The Court of Appeals of Maryland decided in Ricketts v. Ricketts, 903 A2d 857, 393 Md 479 (2006) that a spouse could file and maintain a case for limited divorce and custody even if the couple live together. The Court’s decision in Ricketts stands for the proposition that withholding marital relations could be a ground for limited divorce in Maryland based on constructive desertion, and the parties do not necessarily have to live separate and apart in separate residences to obtain a divorce.  The Maryland Court of Appeals essentially reasoned that the requirement that the parties “live apart” before they can file for limited divorce based on constructive desertion should be looked in the context of marriage and it could be defined as “ceasing to live together as husband and wife.”  The Court also looked at some precedent and decided that the circuit courts have jurisdiction to decide a custody dispute between divorcing parties even if they live together.  The Court cited to the following lanaguage from Mower v. Mower, 209 Md. 413, 121 A.2d 185 (1956): Where a complaint for divorce ”also prays for custody of a minor child and for its support and maintenance, and the divorce is denied, the bill should not be dismissed but custody should be awarded and jurisdiction should be retained for the purpose of awarding support and maintenance if the circumstances should warrant such action.”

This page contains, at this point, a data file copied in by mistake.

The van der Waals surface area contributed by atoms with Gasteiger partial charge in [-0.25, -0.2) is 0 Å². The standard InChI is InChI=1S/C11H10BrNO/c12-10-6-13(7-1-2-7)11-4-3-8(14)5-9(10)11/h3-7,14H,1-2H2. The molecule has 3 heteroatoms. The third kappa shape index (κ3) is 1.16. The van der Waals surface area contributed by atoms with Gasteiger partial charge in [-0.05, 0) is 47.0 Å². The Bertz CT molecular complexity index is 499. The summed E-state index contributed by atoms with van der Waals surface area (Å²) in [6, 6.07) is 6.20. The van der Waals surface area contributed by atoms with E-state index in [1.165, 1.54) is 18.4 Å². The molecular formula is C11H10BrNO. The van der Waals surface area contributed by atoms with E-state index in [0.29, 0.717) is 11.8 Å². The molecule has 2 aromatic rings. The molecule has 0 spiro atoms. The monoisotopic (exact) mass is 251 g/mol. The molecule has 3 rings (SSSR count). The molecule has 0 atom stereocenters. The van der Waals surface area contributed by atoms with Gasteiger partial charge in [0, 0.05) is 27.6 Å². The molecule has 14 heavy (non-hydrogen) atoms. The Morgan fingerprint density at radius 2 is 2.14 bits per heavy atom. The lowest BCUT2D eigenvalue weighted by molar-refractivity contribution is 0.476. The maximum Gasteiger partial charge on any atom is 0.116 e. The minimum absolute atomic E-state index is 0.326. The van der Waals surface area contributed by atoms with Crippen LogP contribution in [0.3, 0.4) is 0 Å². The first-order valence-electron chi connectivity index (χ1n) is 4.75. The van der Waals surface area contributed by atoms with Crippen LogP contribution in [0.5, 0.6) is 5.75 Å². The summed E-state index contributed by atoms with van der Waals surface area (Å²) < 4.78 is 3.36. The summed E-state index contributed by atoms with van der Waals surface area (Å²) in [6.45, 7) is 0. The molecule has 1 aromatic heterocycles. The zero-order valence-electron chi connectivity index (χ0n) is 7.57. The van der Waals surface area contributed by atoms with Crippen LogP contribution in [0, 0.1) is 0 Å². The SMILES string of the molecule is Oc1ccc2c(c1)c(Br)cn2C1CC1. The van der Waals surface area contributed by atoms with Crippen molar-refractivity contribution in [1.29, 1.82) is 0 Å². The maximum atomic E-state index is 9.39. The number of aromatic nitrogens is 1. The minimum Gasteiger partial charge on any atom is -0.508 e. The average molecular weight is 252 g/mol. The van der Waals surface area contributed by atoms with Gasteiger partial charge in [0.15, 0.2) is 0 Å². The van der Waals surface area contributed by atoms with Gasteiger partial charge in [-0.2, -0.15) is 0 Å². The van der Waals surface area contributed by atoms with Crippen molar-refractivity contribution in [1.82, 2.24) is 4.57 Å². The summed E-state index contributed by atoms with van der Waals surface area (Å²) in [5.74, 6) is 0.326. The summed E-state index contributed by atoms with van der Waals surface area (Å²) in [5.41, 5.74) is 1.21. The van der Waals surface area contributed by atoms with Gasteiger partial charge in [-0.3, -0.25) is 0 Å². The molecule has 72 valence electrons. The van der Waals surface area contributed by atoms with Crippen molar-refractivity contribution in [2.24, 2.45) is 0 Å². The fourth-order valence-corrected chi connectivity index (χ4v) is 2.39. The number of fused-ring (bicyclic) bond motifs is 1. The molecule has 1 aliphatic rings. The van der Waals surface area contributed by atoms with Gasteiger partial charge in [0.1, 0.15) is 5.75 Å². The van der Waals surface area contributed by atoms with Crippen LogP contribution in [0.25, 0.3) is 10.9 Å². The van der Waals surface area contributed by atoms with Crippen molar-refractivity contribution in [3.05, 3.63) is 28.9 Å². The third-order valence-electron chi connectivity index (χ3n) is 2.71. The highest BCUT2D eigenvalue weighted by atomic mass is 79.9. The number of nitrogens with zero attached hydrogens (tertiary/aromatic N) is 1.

Contact our Maryland divorce lawyers for an appointment (301-309-9002; ask@kamkarilaw.com) if you are seeking experienced, aggressive representation in your divorce and/or custody case.

“Respond to every call that excites your spirit. Ignore those that make you fearful and sad, that degrade you back toward disease and death.”  RUMI